Global Warming - distance between America and Europe is steadily increasing.

by Oui on Mon Jan 21st, 2019 at 07:52:41 PM EST
[ Parent ]
I'm of the mind, "exasperation" is the better fit, all around, ahh ceteris paribus and wutnot.

Question: How would you comment on the media reports suggesting that it was Abigail McCourt, 16, who was the first to help Sergei and Yulia Skripal after they were poisoned?

Diversity is the key to economic and political evolution.

by Cat on Mon Jan 21st, 2019 at 09:09:54 PM EST
[ Parent ]
Fintan O'Toole: It is not just the economy, stupid - Brexit is about belonging
There is a long-term crisis of belonging in the UK. Brexit is its most lurid symptom, but it is not a cure. Theresa May's appeal to the "precious, precious union" is mere denial about the rise of English identity. The hard Brexiteers, under the cover of nationalism, want to unleash an even more virulent form of globalisation that will destroy what is left of working-class communities.  

And yet these liars and fantasists have been allowed to own the most potent political emotions - collective pride, identity, belonging. The willingness to sacrifice economic comfort for a sense of the greater good or a higher ideal is not innately self-destructive. Nothing noble or decent is ever accomplished without it. The Right has turned it into a sharp blade and told people to cut themselves with it. Those people think they are making a sacrifice when they are merely being sacrificed. The Left has to speak, not just to their rational desire not to make themselves poorer, but to the bigger reasons why they don't think it's all about money.



Index of Frank's Diaries
by Frank Schnittger (mail Frankschnittger at hot male dotty communists) on Tue Jan 22nd, 2019 at 01:25:57 PM EST
Another one where I'm gonna question his reasoning. The people who voted leave were NEVER doing well economically, the leave vote was predominantly amongst the precariat and the barely managing.

This was almost exactly the same rural vote that gave Trump the Presidency, an entire segment of the elctorate who have been abandoned by most domestic politicians of all parties; Thatcher, Major, Blair, Brown and then Cameron had absolutely no concern for these people at all.

People who might, a generation or two ago, have had appreticeships and gained skills, peer respect and decent wages, who might have aspired to buy a house or at least a half decent council house, a car. But those jobs, those opportunities have gone, they resent having to compete for the shitty jobs, they resent that benefits that might once have enabled them to retain a certain status and dignity have been withdrawn, that they have to crawl and lick spit to get the right to queue up at the food bank.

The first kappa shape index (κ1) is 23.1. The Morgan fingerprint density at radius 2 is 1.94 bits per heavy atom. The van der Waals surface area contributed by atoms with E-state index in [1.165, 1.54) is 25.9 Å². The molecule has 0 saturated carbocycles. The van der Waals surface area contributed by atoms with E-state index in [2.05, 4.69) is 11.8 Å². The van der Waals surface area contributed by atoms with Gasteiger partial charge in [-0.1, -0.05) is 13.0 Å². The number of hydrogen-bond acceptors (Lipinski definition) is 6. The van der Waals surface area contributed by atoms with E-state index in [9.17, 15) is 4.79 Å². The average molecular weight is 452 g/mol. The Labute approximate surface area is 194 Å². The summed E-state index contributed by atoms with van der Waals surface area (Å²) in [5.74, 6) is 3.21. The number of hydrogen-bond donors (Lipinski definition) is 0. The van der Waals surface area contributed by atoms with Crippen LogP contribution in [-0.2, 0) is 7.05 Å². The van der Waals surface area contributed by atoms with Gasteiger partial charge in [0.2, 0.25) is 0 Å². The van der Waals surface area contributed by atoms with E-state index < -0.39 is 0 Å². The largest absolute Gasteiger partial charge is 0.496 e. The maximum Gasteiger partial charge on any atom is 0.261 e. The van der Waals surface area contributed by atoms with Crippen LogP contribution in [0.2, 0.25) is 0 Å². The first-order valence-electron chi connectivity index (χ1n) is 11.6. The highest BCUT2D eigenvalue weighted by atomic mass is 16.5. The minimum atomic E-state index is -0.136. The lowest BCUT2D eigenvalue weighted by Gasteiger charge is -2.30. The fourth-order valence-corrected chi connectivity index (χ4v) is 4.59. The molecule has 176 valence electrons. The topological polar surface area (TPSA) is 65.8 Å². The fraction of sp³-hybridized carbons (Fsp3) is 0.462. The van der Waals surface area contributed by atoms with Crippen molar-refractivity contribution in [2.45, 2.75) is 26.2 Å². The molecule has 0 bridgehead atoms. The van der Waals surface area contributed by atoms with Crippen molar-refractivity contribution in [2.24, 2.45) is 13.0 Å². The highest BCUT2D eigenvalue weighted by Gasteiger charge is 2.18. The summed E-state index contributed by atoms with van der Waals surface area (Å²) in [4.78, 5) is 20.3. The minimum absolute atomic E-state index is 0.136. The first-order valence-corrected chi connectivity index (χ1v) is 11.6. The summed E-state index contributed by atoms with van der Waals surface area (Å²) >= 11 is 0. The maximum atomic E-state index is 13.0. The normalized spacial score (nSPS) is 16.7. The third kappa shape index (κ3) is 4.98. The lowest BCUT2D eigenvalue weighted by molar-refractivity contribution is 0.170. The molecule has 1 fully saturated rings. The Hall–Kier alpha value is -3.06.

And every (tabloid) newspaper they read tells them that it'sBrussels and the metropolitan elites who are to blame for it for brining in people who are stealing their jobs.

And then Cameron and Osborne, almost the poster boys for remote posh boys who laugh and scorn the precariat and working classes, give them a chance, in their arrogance, to kick back at the lot of them. And are then surprised when they take that chance to give it to them right in the nuts.

this wasn't people voting against their financial interests, this was people who didn't think they had anything to lose

keep to the Fen Causeway

by Helen (lareinagal at yahoo dot co dot uk) on Wed Jan 23rd, 2019 at 06:26:49 PM EST
[ Parent ]
It was a toxic combination of a brainwashed precariat out for a grumble vote, confused pensioners, a smattering of angry racists, and a good few shire Tories.

I used to live in the heart of shire country and many of my horsey neighbours voted for Brexit. I heard "But shouldn't we believe in Britain?" from them long before it became a Leaver catchphrase. The vote split the village as it did the country.

Having moved here, I've realised something interesting - the UK has no future. I mean it literally has no vision for where it wants to be ten, never mind fifty, years from now.

Europe does have a vision. You can - and probably should - argue with the details, but there's a sense that there's some sort of goal, and it may even be modestly humane one, as opposed to the excuse for outright narcissism and banditry that the US tries to sell as capitalism.

The UK only has nostalgia. The present is awful, the future is incomprehensible, so let's relive our heroic WWII victory, and hurrah for Magna Carta.

To a large extent, British identity is defined by nostalgia. It's all castles and cosy cottages - Victorian this, Georgian that, and Tudor everything else.